IT HAPPENS often enough that it scarcely elicits comment. After an election, some politicians leave government - only to reappear on the payrolls or boards of large companies.

Such firms argue that they need to understand the political process and to engage in lobbying so they can extract themselves from a tangle of red tape.

Tech giants, in particular, see themselves as champions of innovation and productivity within economies that have too little of either. But precisely because the biggest firms are increasingly dominant and profitable, the connections between the corporate and political worlds merit close scrutiny.

That such connections exist is nor necessarily a problem. Firms that use political influence to obtain relief from stifling rules may thereby contribute to growth.

UBER'S ride-hailing services often flouted the spirit, and occasionally the letter, of rules governing the hired-car business. To shield itself from legal action, it regulated influence.

To build that influence, it hired political operatives. Such ride-hailing services have increased  competition in many markets and improved riders experience.

But firm's political ties can also be used to weaken rules that protect customers and to squash competition.

In a new paper Ufuk Akeigit, Salome Baslandze and Francesca Lotti try to distinguish between such malign purposes and benign  ones in the case of Italy.

They combine datasets on employment, the performance of companies and the number of patents they issue, the outcomes of local elections and companies that hire local politicians.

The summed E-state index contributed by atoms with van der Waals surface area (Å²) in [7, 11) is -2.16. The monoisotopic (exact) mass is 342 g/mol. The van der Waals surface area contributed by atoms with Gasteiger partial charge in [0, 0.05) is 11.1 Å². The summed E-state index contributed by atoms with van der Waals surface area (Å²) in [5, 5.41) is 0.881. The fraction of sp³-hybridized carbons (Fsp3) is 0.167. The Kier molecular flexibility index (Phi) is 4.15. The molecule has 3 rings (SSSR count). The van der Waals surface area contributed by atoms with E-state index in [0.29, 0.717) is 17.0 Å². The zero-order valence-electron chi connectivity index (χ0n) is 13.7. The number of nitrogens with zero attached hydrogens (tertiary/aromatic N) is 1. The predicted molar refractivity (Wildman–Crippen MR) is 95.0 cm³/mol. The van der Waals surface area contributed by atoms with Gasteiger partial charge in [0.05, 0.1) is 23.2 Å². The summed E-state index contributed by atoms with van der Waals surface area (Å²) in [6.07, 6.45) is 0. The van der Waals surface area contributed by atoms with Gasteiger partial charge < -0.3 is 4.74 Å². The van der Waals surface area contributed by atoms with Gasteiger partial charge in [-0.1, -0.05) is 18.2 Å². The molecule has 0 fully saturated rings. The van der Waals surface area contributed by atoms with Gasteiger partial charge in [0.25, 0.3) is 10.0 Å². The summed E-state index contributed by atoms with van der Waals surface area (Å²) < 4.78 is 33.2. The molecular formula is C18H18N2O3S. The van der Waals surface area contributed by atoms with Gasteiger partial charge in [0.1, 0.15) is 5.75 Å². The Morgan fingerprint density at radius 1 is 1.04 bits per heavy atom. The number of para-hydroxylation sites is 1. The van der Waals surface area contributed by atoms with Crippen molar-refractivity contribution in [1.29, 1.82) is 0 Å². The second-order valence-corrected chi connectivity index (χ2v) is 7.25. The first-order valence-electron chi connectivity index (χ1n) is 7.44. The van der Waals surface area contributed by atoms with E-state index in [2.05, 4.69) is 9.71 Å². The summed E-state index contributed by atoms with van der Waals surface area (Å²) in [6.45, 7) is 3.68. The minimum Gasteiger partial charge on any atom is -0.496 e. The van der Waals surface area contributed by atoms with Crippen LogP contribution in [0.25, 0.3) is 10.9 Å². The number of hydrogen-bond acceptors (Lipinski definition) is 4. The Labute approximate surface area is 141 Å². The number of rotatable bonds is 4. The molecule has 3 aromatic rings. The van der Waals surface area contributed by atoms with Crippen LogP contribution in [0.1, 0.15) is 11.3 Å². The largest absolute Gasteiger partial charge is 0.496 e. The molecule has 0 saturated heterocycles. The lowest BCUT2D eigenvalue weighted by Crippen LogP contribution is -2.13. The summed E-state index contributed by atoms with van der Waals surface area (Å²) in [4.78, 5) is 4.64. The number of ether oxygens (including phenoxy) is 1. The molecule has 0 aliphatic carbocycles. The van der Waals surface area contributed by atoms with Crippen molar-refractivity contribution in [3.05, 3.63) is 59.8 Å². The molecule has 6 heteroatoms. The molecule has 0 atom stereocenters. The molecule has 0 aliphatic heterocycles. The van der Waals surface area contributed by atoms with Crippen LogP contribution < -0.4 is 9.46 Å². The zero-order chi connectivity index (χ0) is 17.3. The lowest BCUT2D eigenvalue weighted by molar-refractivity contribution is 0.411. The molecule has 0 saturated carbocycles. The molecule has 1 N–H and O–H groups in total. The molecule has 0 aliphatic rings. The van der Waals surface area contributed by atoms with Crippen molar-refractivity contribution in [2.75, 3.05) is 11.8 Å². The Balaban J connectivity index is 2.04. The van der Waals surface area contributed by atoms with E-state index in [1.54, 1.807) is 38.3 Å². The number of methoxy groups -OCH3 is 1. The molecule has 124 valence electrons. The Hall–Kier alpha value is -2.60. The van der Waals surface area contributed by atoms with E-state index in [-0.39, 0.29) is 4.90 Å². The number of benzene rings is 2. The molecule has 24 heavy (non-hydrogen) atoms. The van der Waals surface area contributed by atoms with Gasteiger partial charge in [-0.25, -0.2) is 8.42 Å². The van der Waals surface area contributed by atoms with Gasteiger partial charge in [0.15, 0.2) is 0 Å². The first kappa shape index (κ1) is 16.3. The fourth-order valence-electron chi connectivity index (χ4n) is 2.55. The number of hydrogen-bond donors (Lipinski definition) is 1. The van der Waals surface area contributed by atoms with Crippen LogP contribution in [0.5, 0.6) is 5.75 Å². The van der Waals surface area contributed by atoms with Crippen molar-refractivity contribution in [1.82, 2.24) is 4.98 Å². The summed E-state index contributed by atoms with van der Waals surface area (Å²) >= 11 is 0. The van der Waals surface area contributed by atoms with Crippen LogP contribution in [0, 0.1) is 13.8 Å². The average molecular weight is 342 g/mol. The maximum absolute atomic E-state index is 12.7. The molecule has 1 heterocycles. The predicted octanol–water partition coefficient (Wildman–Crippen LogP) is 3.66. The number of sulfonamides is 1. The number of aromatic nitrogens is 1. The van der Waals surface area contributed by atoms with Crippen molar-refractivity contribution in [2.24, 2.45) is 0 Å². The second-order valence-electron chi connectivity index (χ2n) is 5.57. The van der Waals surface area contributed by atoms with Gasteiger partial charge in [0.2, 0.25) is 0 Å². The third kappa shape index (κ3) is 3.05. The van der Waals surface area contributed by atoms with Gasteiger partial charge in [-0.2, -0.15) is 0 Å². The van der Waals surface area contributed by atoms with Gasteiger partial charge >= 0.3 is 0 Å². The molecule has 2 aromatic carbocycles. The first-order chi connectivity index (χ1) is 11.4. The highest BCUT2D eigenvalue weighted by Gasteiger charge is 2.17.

To isolate the effect of  connections, they look at politicians in office who are hired by companies [as is legal in Italy] right before close elections.

In sufficiently tight cases, it is essentially a matter of chance whether a company's hire winds up in the political majority [and thus in a position to help]   or not.

Differences in companies performance after such elections thus provide evidence of the effect those connections have on the market.

If political influence were being used to cut through the red tape, rule-bound Italy would be  goodplace for a link between connections and higher productivity to show up in the data.

But the researchers find the reverse.

The Honor and Serving of the latest Operational Research on Markets and Practices and Companies continues. The World Students Society thanks The Economist.


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